// expected output: true
console.log(regex.test(testString2));
// expected output: hang/FATAL EXCEPTION

In this case, execution will hang forever and your application will service no further requests (at least this process). This means no further signups will work until the application gets restarted, resulting in business losses.

What's missing?

If you have a background with other programming languages such as Perl, Python, PHP, or JavaScript, you should be aware of the differences regarding Regular Expression supported features.

RE2 does not support constructs where only backtracking solutions are known to exist, such as Backreferences and Lookaround.

Consider the following problem: validating whether an arbitrary string is a well-formed HTML tag: a) opening and closing tag names match, and b) optionally there's some text in between.

Fulfilling requirement b) is straightforward .*?. But fulling requirement a) is challenging because closing a tag match depends on what was matched as the opening tag. This is exactly what Backreferences allows us to do. See the JavaScript implementation below:

const testString1 = '<h1>Go Secure Coding Practices Guide</h1>';
const testString2 = '<p>Go Secure Coding Practices Guide</p>';
const testString3 = '<h1>Go Secure Coding Practices Guid</p>';
const regex = /<([a-z][a-z0-9]*)\b[^>]*>.*?<\/\1>/;

console.log(regex.test(testString1));
// expected output: true
console.log(regex.test(testString2));
// expected output: true
console.log(regex.test(testString3));
// expected output: false

\1 will hold the value previously captured by ([A-Z][A-Z0-9]*).

This is something you should not expect to do in Go.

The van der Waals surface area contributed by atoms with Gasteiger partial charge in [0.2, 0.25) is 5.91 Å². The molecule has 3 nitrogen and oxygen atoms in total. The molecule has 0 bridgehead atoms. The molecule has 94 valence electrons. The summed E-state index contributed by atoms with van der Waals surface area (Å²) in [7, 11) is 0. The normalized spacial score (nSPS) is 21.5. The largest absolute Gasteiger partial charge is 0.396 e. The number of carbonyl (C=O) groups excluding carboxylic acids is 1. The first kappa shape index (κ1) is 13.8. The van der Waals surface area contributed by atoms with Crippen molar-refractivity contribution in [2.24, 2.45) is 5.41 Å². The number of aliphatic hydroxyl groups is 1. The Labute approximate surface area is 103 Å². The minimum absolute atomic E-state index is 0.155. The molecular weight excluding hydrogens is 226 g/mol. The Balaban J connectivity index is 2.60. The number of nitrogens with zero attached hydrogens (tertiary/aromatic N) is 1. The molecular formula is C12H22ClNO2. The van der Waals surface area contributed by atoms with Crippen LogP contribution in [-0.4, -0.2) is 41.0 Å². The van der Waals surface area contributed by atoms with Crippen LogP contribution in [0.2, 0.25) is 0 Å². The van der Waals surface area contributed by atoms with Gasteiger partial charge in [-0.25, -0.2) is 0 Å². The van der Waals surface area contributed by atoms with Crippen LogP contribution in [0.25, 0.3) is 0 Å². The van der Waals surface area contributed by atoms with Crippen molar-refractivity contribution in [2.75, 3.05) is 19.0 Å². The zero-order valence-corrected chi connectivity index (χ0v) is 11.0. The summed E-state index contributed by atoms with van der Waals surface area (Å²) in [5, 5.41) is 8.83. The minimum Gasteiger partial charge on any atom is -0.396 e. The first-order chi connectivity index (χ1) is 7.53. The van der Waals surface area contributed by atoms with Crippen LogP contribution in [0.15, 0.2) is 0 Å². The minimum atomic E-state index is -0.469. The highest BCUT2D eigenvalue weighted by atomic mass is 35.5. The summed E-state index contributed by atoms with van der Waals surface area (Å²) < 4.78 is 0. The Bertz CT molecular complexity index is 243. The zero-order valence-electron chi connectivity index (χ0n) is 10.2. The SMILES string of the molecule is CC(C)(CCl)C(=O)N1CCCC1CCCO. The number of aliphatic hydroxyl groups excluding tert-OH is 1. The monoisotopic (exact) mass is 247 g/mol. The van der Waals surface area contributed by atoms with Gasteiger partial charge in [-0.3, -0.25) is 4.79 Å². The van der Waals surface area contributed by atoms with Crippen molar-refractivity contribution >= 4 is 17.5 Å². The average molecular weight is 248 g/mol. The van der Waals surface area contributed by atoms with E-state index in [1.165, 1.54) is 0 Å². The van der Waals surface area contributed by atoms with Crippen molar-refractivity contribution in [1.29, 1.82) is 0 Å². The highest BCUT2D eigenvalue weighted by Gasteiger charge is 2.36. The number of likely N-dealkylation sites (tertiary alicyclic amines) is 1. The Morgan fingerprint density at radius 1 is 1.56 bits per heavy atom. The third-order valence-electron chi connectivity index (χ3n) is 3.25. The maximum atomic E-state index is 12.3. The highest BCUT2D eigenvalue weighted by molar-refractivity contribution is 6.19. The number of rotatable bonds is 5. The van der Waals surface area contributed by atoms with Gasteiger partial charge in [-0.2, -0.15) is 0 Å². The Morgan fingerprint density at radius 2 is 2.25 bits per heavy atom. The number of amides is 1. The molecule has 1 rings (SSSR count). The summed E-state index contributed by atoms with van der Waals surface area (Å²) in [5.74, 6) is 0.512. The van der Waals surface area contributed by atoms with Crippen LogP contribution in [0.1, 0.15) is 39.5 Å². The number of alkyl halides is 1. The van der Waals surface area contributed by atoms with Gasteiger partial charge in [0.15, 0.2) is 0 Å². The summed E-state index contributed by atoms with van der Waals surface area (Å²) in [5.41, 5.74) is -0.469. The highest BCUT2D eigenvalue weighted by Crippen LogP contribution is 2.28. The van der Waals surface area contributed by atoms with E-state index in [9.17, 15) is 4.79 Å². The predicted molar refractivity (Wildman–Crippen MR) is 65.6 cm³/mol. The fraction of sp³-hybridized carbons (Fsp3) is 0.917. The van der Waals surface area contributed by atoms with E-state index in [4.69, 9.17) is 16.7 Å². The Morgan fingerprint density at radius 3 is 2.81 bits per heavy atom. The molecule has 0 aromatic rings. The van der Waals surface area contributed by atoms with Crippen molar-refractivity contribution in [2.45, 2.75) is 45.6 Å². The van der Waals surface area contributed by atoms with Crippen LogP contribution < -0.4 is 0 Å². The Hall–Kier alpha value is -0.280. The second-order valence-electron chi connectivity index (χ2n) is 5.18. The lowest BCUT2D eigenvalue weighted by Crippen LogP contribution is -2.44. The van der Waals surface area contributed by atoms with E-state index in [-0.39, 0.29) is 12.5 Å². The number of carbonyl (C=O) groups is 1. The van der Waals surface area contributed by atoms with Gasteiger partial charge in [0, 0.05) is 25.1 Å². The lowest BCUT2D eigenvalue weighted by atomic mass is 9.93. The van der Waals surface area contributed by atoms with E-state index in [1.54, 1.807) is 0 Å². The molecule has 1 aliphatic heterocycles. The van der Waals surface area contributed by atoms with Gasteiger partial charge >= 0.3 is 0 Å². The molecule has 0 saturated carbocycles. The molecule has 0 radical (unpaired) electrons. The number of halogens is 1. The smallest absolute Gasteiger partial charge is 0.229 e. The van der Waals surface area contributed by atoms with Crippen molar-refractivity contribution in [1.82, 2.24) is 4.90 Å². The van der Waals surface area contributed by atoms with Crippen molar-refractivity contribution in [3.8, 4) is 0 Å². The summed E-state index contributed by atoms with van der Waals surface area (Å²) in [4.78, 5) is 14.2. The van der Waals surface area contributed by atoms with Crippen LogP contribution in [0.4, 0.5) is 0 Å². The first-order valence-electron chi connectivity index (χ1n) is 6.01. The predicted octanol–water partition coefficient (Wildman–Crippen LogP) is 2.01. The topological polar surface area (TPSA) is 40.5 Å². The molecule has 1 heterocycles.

package main

import (
"fmt"
"regexp"
)

func main() {
testString1 := "<h1>Go Secure Coding Practices Guide</h1>"
testString2 := "<p>Go Secure Coding Practices Guide</p>"
testString3 := "<h1>Go Secure Coding Practices Guid</p>"
regex := regexp.MustCompile("<([a-z][a-z0-9]*)\b[^>]*>.*?<\/\1>")

fmt.Println(regex.MatchString(testString1))
fmt.Println(regex.MatchString(testString2))
fmt.Println(regex.MatchString(testString3))
}

Running the Go source code sample above should result in the following errors:

$ go run src/backreference.go
# command-line-arguments
src/backreference.go:12:64: unknown escape sequence
src/backreference.go:12:67: non-octal character in escape sequence: >

You may feel tempted to fix these errors, coming up with the following regular expression:

<([a-z][a-z0-9]*)\b[^>]*>.*?<\\/\\1>

Then, this is what you'll get:

go run src/backreference.go
panic: regexp: Compile("<([a-z][a-z0-9]*)\b[^>]*>.*?<\\/\\1>"): error parsing regexp: invalid escape sequence: `\1`

goroutine 1 [running]:
regexp.MustCompile(0x4de780, 0x21, 0xc00000e1f0)
/usr/local/go/src/regexp/regexp.go:245 +0x171
main.main()
/go/src/backreference.go:12 +0x3a
exit status 2

While developing something from scratch, you'll probably find a nice workaround to help with the lack of some features. On the other hand, porting existing software could make you look for full featured alternative to the standard Regular Expression package, and you'll likely find some (e.g. dlclark/regexp2). Keeping that in mind, then you'll (probably) lose RE2's "safety features" such as the linear-time performance.